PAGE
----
U.S. exchange Bats Global Markets has secured British backing for its $300 million (192 million pound) purchase of rival Chi-X Europe to create the region's top trading venue.
Bats said on Thursday Britain's Competition Commission had approved the merger, leaving the partners free to ink the friendly deal and combine the European arm of Bats and Chi-X Europe before the end of the year.
The regulatory clearance is a boost for Bats, which has seen its Bats Europe arm grow steadily since launch three years ago but fall short of the stellar performance by Chi-X Europe.
The merger of Chi-X Europe, the top pan-European market with 20.1 percent, and Bats Europe, which has 4.8 percent, would create the largest share-trading venue in Europe, narrowly beating the London Stock Exchange
LSE, comprising the British and Italian exchanges and LSE's alternative system Turquoise, has 24.1 percent of European business, compared with a combined Bats and Chi-X market share of 24.9 percent, Thomson Reuters data showed.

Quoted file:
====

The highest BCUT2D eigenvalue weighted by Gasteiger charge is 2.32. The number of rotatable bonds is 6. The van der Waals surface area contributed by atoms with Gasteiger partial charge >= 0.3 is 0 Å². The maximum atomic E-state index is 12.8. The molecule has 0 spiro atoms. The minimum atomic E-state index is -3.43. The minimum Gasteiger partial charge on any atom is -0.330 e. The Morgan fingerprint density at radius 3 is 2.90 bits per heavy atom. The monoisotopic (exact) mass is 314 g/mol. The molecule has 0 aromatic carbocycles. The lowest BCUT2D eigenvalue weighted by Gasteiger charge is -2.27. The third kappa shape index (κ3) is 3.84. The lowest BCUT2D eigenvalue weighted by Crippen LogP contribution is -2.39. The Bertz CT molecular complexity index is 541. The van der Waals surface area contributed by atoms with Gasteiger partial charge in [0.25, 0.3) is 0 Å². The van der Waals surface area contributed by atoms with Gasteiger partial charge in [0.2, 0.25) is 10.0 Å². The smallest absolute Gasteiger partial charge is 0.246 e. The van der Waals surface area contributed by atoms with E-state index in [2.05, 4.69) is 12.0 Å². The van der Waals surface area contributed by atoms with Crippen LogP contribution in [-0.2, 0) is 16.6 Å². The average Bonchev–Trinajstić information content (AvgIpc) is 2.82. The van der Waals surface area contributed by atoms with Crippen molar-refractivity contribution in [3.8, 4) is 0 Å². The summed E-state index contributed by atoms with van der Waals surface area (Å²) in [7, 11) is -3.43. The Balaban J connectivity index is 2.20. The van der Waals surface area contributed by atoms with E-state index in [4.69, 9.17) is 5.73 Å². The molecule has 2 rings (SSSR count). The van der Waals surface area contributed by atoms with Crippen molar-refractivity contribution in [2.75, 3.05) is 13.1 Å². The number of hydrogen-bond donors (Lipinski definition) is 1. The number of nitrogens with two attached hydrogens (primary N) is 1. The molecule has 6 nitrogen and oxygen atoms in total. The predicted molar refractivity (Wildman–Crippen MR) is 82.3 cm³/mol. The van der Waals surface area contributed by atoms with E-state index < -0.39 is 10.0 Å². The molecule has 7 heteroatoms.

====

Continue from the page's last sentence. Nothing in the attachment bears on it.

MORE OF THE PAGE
Bats's position on top spot is threatened, however, by the planned merger of German exchange Deutsche Boerse
The combination of Deutsche Boerse, which has a 13.7 percent of European trading, and NYSE Euronext's 15.4 percent would give the merged group 29.1 percent, larger than both Bats/Chi-X and LSE.
The $9 billion trans-atlantic exchange deal faces stern opposition amid concern among regulators and clients over the possibility of virtual monopolies in listed derivatives trading and clearing.
The EC on Wednesday asked rivals and customers of Deutsche Boerse and NYSE Euronext whether concessions offered by the exchanges in the hope of winning regulatory approval would be sufficient to ensure competition.
The exchange operators last week proposed to sell parts of their single-stock equity derivatives businesses in key markets, and give rivals access to Deutsche Boerse's Eurex derivatives clearing house.
(Editing by Dan Lalor)